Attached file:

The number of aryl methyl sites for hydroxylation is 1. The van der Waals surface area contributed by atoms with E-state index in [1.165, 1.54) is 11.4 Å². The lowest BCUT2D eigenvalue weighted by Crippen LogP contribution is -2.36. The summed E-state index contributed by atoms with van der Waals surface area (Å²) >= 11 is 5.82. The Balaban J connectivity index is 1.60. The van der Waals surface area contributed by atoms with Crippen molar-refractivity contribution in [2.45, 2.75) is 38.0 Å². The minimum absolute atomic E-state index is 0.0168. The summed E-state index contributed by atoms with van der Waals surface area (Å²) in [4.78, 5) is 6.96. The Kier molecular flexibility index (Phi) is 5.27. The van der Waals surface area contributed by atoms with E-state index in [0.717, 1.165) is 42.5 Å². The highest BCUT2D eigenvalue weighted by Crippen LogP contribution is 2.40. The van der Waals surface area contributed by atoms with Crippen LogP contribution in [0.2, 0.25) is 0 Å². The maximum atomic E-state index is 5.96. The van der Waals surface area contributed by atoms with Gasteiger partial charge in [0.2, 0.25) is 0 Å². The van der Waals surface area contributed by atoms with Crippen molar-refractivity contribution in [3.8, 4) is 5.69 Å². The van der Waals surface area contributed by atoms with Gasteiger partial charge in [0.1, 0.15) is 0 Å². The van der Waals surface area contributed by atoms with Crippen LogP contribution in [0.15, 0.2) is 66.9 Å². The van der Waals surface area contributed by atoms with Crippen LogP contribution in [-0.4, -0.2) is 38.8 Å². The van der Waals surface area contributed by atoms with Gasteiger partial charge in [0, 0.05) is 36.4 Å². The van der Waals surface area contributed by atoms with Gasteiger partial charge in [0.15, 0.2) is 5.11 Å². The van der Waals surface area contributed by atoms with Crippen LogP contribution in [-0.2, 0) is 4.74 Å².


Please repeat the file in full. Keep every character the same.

The number of aryl methyl sites for hydroxylation is 1. The van der Waals surface area contributed by atoms with E-state index in [1.165, 1.54) is 11.4 Å². The lowest BCUT2D eigenvalue weighted by Crippen LogP contribution is -2.36. The summed E-state index contributed by atoms with van der Waals surface area (Å²) >= 11 is 5.82. The Balaban J connectivity index is 1.60. The van der Waals surface area contributed by atoms with Crippen molar-refractivity contribution in [2.45, 2.75) is 38.0 Å². The minimum absolute atomic E-state index is 0.0168. The summed E-state index contributed by atoms with van der Waals surface area (Å²) in [4.78, 5) is 6.96. The Kier molecular flexibility index (Phi) is 5.27. The van der Waals surface area contributed by atoms with E-state index in [0.717, 1.165) is 42.5 Å². The highest BCUT2D eigenvalue weighted by Crippen LogP contribution is 2.40. The van der Waals surface area contributed by atoms with Crippen LogP contribution in [0.2, 0.25) is 0 Å². The maximum atomic E-state index is 5.96. The van der Waals surface area contributed by atoms with Gasteiger partial charge in [0.2, 0.25) is 0 Å². The van der Waals surface area contributed by atoms with Crippen molar-refractivity contribution in [3.8, 4) is 5.69 Å². The van der Waals surface area contributed by atoms with Gasteiger partial charge in [0.1, 0.15) is 0 Å². The van der Waals surface area contributed by atoms with Crippen LogP contribution in [0.15, 0.2) is 66.9 Å². The van der Waals surface area contributed by atoms with Crippen LogP contribution in [-0.4, -0.2) is 38.8 Å². The van der Waals surface area contributed by atoms with Gasteiger partial charge in [0, 0.05) is 36.4 Å². The van der Waals surface area contributed by atoms with Gasteiger partial charge in [0.15, 0.2) is 5.11 Å². The van der Waals surface area contributed by atoms with Crippen LogP contribution in [-0.2, 0) is 4.74 Å².